O’Connor was on song again just last month at a First Thousand Days Medical Symposium at a Dublin hotel on “the impact of early nutrition on future health options.” Danone tweeted: “Mary Mitchell O’Connor has been a great supporter of our First 1,000 Days movement over the past year. Fantastic closing remarks.”
I need hardly add that there was radio coverage of the conference, well placed near Aptamil and Cow and Gate advertisements, both of which are Danone products. There was even a discussion on TV3 with a leading UK dietician and, you guessed it, Danone’s Aileen Regan, now described as “Danone Early Life nutrition expert”.
The College of General Practitioners listed the symposium on its website and attendance qualified a GP for study leave and credits. When I asked the college if they had any rules in place around sponsorship they assured me they had strict rules - including insisting the Medical Organiser ensures all content is scientifically valid and unbiased - but assured me the college’s accreditation of two hours of the symposium broke none of them.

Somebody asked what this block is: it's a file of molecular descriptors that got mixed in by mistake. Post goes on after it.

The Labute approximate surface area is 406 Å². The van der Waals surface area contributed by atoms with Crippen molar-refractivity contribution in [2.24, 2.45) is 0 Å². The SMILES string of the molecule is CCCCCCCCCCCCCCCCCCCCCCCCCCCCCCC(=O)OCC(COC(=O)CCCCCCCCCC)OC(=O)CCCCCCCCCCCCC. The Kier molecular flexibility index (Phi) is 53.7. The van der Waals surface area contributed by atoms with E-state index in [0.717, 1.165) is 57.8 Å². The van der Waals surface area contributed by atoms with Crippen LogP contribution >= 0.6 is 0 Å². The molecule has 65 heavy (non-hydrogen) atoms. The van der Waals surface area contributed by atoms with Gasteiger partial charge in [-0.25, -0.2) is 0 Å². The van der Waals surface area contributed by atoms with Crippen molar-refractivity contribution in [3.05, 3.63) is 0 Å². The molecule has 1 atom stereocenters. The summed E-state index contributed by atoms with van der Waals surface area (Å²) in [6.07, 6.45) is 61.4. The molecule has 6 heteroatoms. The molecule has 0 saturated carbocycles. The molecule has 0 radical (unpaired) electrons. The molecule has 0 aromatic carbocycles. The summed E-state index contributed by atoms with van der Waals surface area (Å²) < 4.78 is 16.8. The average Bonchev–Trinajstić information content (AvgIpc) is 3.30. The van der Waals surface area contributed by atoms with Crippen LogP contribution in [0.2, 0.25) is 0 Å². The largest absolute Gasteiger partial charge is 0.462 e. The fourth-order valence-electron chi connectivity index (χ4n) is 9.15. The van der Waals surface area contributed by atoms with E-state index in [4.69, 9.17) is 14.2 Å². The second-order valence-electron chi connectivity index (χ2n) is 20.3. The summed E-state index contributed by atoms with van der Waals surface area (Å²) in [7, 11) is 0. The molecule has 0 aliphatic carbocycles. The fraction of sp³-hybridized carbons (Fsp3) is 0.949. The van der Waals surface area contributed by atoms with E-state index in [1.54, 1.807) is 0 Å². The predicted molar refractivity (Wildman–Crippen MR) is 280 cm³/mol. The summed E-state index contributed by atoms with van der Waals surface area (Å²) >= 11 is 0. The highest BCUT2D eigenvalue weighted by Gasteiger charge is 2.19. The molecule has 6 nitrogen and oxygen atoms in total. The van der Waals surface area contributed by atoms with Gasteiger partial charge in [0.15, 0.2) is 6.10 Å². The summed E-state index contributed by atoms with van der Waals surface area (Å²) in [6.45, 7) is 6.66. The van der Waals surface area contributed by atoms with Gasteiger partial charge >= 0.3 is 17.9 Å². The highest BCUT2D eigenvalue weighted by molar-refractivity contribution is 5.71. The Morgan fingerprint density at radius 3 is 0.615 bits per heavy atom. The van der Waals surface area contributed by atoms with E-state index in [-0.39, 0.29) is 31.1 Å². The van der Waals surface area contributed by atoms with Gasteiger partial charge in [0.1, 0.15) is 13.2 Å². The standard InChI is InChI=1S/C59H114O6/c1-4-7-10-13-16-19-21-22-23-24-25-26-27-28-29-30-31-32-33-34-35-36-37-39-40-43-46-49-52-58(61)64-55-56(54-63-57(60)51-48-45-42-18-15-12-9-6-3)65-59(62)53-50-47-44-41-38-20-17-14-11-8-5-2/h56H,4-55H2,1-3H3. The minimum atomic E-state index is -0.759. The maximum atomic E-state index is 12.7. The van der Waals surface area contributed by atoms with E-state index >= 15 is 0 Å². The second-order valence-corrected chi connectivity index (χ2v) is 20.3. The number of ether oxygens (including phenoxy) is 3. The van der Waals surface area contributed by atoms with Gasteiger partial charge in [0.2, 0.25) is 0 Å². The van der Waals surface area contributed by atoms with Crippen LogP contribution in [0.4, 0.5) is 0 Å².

The level of awareness of the ethics of sponsorship seems close to zero in this country and that’s why a group of concerned parents set up Ethical Sponsorship Ireland to address inappropriate sponsorship of childhood environments such as schools and creches. But infant formula companies use the most aggressive and insidious marketing ploys you’ll find anywhere, and that’s why the first Baby Milk Law Group (Ireland) has just been set up, aiming to tackle breaches of the UN Code on the Marketing of Breastmilk subsitutes and push for legislation which really protects mothers and babies.
Baby Milk Action (UK) has won many cases in England, including this year against advertisements for Cow and Gate “follow on” milk fortified with iron and calcium. These “follow on” or “growing up” milks, originally devised to get around restrictions on marketing to infants, are deemed “unnecessary products” by the World Health Assembly. First Steps Nutrition Trust in the UK has reported that they can even be harmful to kids.
Ironically Dr Mairead Kiely stated at the Danone conference that Irish mothers are “compliant” on good nutrition if they get “clear, unambiguous advice”.
So how come we have the lowest breast-feeding rate in the developed world? Could it be because of the lack of “clear, unambiguous” advice from the health sector under a Government in bed with formula companies?